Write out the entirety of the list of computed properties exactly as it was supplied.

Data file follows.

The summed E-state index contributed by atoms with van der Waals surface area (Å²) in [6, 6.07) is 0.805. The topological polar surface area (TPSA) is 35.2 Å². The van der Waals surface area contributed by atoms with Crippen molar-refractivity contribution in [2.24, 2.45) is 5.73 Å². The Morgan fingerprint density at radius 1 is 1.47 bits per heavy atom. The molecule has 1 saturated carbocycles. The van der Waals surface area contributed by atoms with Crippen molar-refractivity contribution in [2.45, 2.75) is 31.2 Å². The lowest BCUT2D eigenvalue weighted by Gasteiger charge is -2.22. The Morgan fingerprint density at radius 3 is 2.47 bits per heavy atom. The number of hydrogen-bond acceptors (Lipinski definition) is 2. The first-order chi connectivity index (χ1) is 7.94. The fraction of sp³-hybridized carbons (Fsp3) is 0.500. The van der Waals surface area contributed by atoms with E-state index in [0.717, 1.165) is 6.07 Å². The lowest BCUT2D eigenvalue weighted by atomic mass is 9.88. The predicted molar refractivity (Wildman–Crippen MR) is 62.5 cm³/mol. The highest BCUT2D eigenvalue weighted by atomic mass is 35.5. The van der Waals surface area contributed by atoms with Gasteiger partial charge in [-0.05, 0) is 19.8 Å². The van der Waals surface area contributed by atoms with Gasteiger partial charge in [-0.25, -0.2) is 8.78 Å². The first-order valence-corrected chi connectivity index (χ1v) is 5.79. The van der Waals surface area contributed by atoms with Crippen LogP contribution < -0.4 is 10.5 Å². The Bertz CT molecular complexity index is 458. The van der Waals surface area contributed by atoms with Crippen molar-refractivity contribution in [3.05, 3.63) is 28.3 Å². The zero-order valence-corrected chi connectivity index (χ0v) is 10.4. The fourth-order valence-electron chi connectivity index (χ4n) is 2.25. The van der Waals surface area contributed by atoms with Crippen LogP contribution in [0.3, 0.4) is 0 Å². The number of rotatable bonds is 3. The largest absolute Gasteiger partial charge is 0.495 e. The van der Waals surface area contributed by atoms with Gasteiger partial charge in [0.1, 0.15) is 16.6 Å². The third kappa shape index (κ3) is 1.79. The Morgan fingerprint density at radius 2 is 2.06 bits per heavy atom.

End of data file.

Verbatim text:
The summed E-state index contributed by atoms with van der Waals surface area (Å²) in [6, 6.07) is 0.805. The topological polar surface area (TPSA) is 35.2 Å². The van der Waals surface area contributed by atoms with Crippen molar-refractivity contribution in [2.24, 2.45) is 5.73 Å². The Morgan fingerprint density at radius 1 is 1.47 bits per heavy atom. The molecule has 1 saturated carbocycles. The van der Waals surface area contributed by atoms with Crippen molar-refractivity contribution in [2.45, 2.75) is 31.2 Å². The lowest BCUT2D eigenvalue weighted by Gasteiger charge is -2.22. The Morgan fingerprint density at radius 3 is 2.47 bits per heavy atom. The number of hydrogen-bond acceptors (Lipinski definition) is 2. The first-order chi connectivity index (χ1) is 7.94. The fraction of sp³-hybridized carbons (Fsp3) is 0.500. The van der Waals surface area contributed by atoms with E-state index in [0.717, 1.165) is 6.07 Å². The lowest BCUT2D eigenvalue weighted by atomic mass is 9.88. The predicted molar refractivity (Wildman–Crippen MR) is 62.5 cm³/mol. The highest BCUT2D eigenvalue weighted by atomic mass is 35.5. The van der Waals surface area contributed by atoms with Gasteiger partial charge in [-0.05, 0) is 19.8 Å². The van der Waals surface area contributed by atoms with Gasteiger partial charge in [-0.25, -0.2) is 8.78 Å². The first-order valence-corrected chi connectivity index (χ1v) is 5.79. The van der Waals surface area contributed by atoms with Crippen LogP contribution < -0.4 is 10.5 Å². The Bertz CT molecular complexity index is 458. The van der Waals surface area contributed by atoms with Crippen molar-refractivity contribution in [3.05, 3.63) is 28.3 Å². The zero-order valence-corrected chi connectivity index (χ0v) is 10.4. The fourth-order valence-electron chi connectivity index (χ4n) is 2.25. The van der Waals surface area contributed by atoms with Crippen LogP contribution in [0.3, 0.4) is 0 Å². The number of rotatable bonds is 3. The largest absolute Gasteiger partial charge is 0.495 e. The van der Waals surface area contributed by atoms with Gasteiger partial charge in [0.1, 0.15) is 16.6 Å². The third kappa shape index (κ3) is 1.79. The Morgan fingerprint density at radius 2 is 2.06 bits per heavy atom.